In the third episode of ClimbSci, we discuss fat and how it fits into energy provision and health.
If you have any questions or comments regarding the show, want us to investigate something specifically, or know any guests we should interview; please leave them in the YouTube comments, or head over to Brian’s page facebook/climbingnutrition and leave them on the wall.
Energy System Contribution
As mentioned in previous podcast on Carbohydrate, the energy systems overlap in their contribution to overall energy needs. Glucose (carbohydrates) are most importantly used without oxygen present “anaerobic glycolysis”, and with oxygen present “aerobic glycolysis”. However fat however can only be metabolised when oxygen is present “oxidative phosphorylation”.
Contents / Navigation
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All studies below were specifically cited in this episode. In general, if a study was not cited in the episode, we do not cite it here—even if we base a claim on it or similar studies. Expertise is a culmination of the time spent studying a topic, and it is not always practical to fully cite the research that has informed our professional opinion. If you have a question regarding the source of a specific claim we make, please contact us.
- Volek,J. (2015). Metabolic characteristics of keto-adapted ultra-endurance runners. (Open Access)
- Hamley, S. (2017). The effect of replacing saturated fat with mostly n-6 polyunsaturated fat on coronary heart disease: a meta-analysis of randomised controlled trials. (Open Access)
- Kratz, M. (2002). Effects of dietary fatty acids on the composition and oxidizability of low-density lipoprotein. (Open Access)
- Mensink, R. (2003). Effects of dietary fatty acids and carbohydrates on the ratio of serum total to HDL cholesterol and on serum lipids and apolipoproteins: a meta-analysis of 60 controlled trials. (Open Access)
- Why You Need More Oxygen to Burn Fat than Carbohydrates (and How This Affects Your Climbing)
- Why Most Climbers Shouldn’t Focus on (Dietary) Fat
- Is There Such a Thing as a “Good Fat” or “Bad Fat”?
- Cholesterol and Health
- Is saturated fat bad for me?
- Carbohydrate Strategies For Climbing Performance
Discussing how to setup a diet for fat loss, and practical strategies for dieting.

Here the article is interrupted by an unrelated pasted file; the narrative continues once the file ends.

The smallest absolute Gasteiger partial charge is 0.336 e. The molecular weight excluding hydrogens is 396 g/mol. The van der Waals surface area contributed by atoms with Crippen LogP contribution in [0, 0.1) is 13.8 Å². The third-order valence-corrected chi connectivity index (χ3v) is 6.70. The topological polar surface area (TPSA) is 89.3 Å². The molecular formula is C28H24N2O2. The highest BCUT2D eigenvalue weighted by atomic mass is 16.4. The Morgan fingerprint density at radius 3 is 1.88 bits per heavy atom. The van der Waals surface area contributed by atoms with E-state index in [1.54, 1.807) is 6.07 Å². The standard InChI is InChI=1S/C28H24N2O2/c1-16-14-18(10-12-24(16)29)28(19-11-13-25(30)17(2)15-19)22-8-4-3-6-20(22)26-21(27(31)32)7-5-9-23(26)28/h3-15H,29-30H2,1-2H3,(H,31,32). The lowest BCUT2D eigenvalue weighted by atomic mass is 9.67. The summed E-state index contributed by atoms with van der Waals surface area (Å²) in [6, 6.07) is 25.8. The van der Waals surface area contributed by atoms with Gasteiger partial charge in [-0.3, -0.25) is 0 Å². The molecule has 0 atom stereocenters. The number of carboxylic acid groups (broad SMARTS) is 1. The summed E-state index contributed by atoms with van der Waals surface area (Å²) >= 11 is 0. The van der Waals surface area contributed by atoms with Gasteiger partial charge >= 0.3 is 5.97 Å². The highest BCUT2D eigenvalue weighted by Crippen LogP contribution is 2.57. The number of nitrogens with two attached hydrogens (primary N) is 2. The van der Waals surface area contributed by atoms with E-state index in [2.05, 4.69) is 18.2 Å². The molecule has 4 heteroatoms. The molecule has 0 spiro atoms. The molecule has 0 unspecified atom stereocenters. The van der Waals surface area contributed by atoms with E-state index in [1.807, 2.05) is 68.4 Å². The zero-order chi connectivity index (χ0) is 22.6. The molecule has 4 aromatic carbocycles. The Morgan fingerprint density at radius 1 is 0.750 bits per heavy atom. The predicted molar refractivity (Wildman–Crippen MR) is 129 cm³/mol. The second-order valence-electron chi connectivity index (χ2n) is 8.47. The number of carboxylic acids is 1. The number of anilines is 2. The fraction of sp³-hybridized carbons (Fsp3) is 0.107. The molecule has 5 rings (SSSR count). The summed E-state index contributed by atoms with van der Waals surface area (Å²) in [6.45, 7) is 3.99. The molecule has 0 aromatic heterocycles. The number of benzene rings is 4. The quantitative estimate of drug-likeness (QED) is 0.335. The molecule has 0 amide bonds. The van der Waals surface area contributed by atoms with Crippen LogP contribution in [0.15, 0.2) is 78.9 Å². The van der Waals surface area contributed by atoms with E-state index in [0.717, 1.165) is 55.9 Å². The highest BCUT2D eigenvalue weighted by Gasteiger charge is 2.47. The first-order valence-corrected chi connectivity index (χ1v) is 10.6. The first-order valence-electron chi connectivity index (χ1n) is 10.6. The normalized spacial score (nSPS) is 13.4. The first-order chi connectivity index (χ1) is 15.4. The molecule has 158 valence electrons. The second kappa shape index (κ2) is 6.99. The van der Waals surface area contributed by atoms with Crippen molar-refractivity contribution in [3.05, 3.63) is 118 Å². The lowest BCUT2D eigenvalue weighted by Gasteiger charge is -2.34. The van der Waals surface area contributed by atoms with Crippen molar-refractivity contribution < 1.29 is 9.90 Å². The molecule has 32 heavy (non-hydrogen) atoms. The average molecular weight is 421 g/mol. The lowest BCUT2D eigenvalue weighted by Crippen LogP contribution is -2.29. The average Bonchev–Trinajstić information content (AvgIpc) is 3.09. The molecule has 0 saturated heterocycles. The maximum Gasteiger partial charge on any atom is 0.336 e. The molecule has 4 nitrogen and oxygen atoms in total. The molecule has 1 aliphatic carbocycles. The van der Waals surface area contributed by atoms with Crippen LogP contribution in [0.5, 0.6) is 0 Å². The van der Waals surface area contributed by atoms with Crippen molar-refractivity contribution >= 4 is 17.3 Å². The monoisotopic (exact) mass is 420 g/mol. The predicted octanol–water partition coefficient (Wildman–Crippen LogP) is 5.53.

Additional comments to the previous Episode 10 - Climbing Nutrition Priorities. Specifically addressing healthy body fat percentages for women.
A discussion on how to structure your climbing nutrition practice to achieve the best outcome.
Discussing the ketogenic diet. Heavy on the background biochemistry, and discussing performance pros and cons for climbers.
Listener Questions and Answers
Part two of a multi-part series on recovery for climbers.
Part one of a multi-part series on recovery for climbers.
What are the most useful supplements for climbers?
Discussing whether climbers should be doing cardiovascular training.
Discussing fat and how it fits into energy provision and health.
Discussing the science of carbohydrate requirements for climbers. Why dietary carbohydrate is essential for optimising training, performance, and recovery.
Discussing the science of protein requirements for climbers. Optimising meals, timing, training support, supplementation, and more.
Brian Rigby is a climber, sports nutritionist, and writer; he’s not so bad at handstands, either. He is the author behind Climbing Nutrition, a blog that aims to improve climbers’ understanding of how nutrition affects performance and help them climb better. Brian lives in Boulder, Colorado with his wife and two dogs, has a master of science in applied clinical nutrition, and is a certified (CISSN) sports nutritionist through the International Society for Sports Nutrition.
Tom Herbert (aka “usefulcoach”) when not working full-time as a GNU/Linux System Administrator, works as a freelance strength and conditioning coach, and performance and change nutritionist certified (CISSN) through the International Society of Sports Nutrition. Based in London UK, Tom works with a number of Team GB climbers, enjoys bouldering, pole dancing (doing not watching), long walks, longer sentences, and is a serial user of the Oxford comma.